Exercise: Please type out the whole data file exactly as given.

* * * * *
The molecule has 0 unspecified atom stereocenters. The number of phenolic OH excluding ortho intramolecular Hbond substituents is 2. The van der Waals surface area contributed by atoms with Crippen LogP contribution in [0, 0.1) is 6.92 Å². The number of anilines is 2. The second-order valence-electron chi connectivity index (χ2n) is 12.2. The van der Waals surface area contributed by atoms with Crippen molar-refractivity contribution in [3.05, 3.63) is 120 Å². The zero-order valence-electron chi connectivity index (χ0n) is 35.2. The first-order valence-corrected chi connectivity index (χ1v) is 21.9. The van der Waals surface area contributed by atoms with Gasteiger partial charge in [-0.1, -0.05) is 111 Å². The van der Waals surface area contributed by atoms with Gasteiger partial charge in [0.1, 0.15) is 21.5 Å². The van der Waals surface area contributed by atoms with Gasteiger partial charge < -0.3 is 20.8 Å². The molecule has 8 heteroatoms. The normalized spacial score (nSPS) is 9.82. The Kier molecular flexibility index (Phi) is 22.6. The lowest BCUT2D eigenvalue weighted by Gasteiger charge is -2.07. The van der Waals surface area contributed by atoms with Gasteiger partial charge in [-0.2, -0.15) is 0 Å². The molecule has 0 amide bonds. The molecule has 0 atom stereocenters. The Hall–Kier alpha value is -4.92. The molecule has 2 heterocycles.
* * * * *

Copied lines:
The molecule has 0 unspecified atom stereocenters. The number of phenolic OH excluding ortho intramolecular Hbond substituents is 2. The van der Waals surface area contributed by atoms with Crippen LogP contribution in [0, 0.1) is 6.92 Å². The number of anilines is 2. The second-order valence-electron chi connectivity index (χ2n) is 12.2. The van der Waals surface area contributed by atoms with Crippen molar-refractivity contribution in [3.05, 3.63) is 120 Å². The zero-order valence-electron chi connectivity index (χ0n) is 35.2. The first-order valence-corrected chi connectivity index (χ1v) is 21.9. The van der Waals surface area contributed by atoms with Gasteiger partial charge in [-0.1, -0.05) is 111 Å². The van der Waals surface area contributed by atoms with Gasteiger partial charge in [0.1, 0.15) is 21.5 Å². The van der Waals surface area contributed by atoms with Gasteiger partial charge < -0.3 is 20.8 Å². The molecule has 8 heteroatoms. The normalized spacial score (nSPS) is 9.82. The Kier molecular flexibility index (Phi) is 22.6. The lowest BCUT2D eigenvalue weighted by Gasteiger charge is -2.07. The van der Waals surface area contributed by atoms with Gasteiger partial charge in [-0.2, -0.15) is 0 Å². The molecule has 0 amide bonds. The molecule has 0 atom stereocenters. The Hall–Kier alpha value is -4.92. The molecule has 2 heterocycles.